## What is the difference between fields and charges (magnetic and electric)?

#### What is the difference between fields and charges (magnetic and electric)?

Electric charges themselves push and pull on one another via electrostatic forces. Magnetic poles push and pull on one another via magnetostatic forces. We can also think of the forces that various electric charges exert on one charge that you’re hold as being caused by some property of the space at which that one charge is located. We call that property of space an electric field and say that the charge is being pushed on by the electric field. We could do the same with magnetic poles and a magnetic field. But these two fields are more than just a useful fiction. The fields themselves really do exist. You can see that whenever moving electric charge creates a magnetic field or when a moving magnetic pole creates an electric field. Light consists only of electric and magnetic fields.

## What materials are magnets made of?

#### What materials are magnets made of?

They are mostly iron, cobalt, or nickel, which are intrinsically magnetic metals. But to help them retain their magnetic alignments, permanent magnets have other elements in them, too. Iron is magnetic at the microscopic scale, but that magnetism is broken up into lots of tiny regions that all point in random directions. To make a whole piece of iron magnetic, something must help those tiny regions stay pointing in the same direction. The good permanent magnets have structures that keep all the tiny regions pointing in one direction.

## How can currents and electromagnets encounter frictional effects without touchin…

#### How can currents and electromagnets encounter frictional effects without touching?

When you slide a strong magnet quickly above a metal surface, there is a friction-like magnetic drag effect. This effect occurs even when the two objects don’t touch. The origin of this effect lies in the repulsions between the metal and magnet: it’s strongest slightly in front of the moving magnet so the magnet encounters some difficulty heading forward. The reason why the magnetization of the metal is strongest slightly in front of the moving magnet is related to the loss of energy by current moving in the metal. The magnetization (of the metal surface) in front of the moving magnet is fresher than the magnetization behind it. The current responsible for the magnetization behind the magnet has been flowing for long enough to have lost energy. But the faster you move the magnet across the metal surface, the less time the currents in it have to lose energy and the less friction-like force the magnet experiences.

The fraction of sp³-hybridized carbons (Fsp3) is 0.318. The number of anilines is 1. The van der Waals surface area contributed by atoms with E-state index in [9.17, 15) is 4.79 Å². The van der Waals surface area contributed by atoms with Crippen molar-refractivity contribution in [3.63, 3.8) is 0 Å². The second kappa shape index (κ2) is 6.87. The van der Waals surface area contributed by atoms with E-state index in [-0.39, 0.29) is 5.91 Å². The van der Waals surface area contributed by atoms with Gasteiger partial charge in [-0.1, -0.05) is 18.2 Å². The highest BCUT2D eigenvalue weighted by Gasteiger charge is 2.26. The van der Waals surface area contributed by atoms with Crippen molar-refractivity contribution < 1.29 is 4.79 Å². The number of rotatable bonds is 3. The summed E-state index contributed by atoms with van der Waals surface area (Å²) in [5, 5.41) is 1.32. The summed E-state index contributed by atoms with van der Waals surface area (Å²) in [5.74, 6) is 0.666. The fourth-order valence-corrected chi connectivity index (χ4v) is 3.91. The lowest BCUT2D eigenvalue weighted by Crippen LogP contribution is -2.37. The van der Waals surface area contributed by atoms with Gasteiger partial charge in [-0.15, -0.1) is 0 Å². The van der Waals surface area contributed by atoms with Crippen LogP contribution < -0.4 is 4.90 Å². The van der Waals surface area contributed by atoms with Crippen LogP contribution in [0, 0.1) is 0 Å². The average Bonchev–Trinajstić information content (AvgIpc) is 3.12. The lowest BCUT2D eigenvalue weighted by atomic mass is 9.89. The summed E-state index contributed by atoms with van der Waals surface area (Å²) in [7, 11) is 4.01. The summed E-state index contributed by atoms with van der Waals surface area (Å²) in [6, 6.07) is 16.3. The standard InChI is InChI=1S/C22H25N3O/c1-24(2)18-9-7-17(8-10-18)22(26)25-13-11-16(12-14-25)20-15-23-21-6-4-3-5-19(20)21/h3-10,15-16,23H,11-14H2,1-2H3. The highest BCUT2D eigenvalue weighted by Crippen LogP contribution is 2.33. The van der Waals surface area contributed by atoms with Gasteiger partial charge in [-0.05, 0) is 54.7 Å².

## How does a magnet induce a metal to become attracted to the magnet? Does the met…

#### How does a magnet induce a metal to become attracted to the magnet? Does the metal become a magnet also?

A steady, motionless magnet can’t induce a piece of normal metal (not iron, cobalt, or nickel) to become magnetic. Only a moving or changing magnet can do that. When a metal is exposed to a changing or moving magnet, it does become magnetic. That metal becomes a type of magnet; an electromagnet. The metal itself isn’t really the magnet; the electric charges inside it are. These charges move in response to the changing or moving magnet nearby and they become magnetic, too. The effect is always repulsive, not attractive. The temporarily magnetic metal repels the magnet that is making it magnetic.